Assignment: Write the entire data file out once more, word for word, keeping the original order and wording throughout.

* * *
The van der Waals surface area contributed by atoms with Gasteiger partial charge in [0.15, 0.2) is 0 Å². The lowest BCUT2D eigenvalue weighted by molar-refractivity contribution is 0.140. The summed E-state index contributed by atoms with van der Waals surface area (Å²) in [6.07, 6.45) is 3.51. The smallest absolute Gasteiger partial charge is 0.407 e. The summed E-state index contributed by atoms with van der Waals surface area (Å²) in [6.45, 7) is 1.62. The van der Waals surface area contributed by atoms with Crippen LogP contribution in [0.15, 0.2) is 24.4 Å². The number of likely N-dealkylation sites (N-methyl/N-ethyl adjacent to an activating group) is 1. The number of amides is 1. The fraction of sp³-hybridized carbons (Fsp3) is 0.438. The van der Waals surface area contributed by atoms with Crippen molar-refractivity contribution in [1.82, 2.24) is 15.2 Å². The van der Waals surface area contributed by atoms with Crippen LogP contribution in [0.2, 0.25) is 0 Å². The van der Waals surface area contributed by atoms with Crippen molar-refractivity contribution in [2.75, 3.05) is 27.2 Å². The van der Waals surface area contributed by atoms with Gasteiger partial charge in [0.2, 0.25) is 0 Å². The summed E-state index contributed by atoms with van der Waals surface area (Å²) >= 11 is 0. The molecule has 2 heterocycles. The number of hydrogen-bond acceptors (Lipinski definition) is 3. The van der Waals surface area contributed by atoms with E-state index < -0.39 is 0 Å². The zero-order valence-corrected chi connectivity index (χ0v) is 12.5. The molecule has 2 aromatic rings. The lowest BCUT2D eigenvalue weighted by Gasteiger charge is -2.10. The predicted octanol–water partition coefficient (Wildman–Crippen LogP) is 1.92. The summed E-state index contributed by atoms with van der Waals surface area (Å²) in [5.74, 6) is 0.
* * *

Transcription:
The van der Waals surface area contributed by atoms with Gasteiger partial charge in [0.15, 0.2) is 0 Å². The lowest BCUT2D eigenvalue weighted by molar-refractivity contribution is 0.140. The summed E-state index contributed by atoms with van der Waals surface area (Å²) in [6.07, 6.45) is 3.51. The smallest absolute Gasteiger partial charge is 0.407 e. The summed E-state index contributed by atoms with van der Waals surface area (Å²) in [6.45, 7) is 1.62. The van der Waals surface area contributed by atoms with Crippen LogP contribution in [0.15, 0.2) is 24.4 Å². The number of likely N-dealkylation sites (N-methyl/N-ethyl adjacent to an activating group) is 1. The number of amides is 1. The fraction of sp³-hybridized carbons (Fsp3) is 0.438. The van der Waals surface area contributed by atoms with Crippen molar-refractivity contribution in [1.82, 2.24) is 15.2 Å². The van der Waals surface area contributed by atoms with Crippen LogP contribution in [0.2, 0.25) is 0 Å². The van der Waals surface area contributed by atoms with Crippen molar-refractivity contribution in [2.75, 3.05) is 27.2 Å². The van der Waals surface area contributed by atoms with Gasteiger partial charge in [0.2, 0.25) is 0 Å². The summed E-state index contributed by atoms with van der Waals surface area (Å²) >= 11 is 0. The molecule has 2 heterocycles. The number of hydrogen-bond acceptors (Lipinski definition) is 3. The van der Waals surface area contributed by atoms with E-state index < -0.39 is 0 Å². The zero-order valence-corrected chi connectivity index (χ0v) is 12.5. The molecule has 2 aromatic rings. The lowest BCUT2D eigenvalue weighted by Gasteiger charge is -2.10. The predicted octanol–water partition coefficient (Wildman–Crippen LogP) is 1.92. The summed E-state index contributed by atoms with van der Waals surface area (Å²) in [5.74, 6) is 0.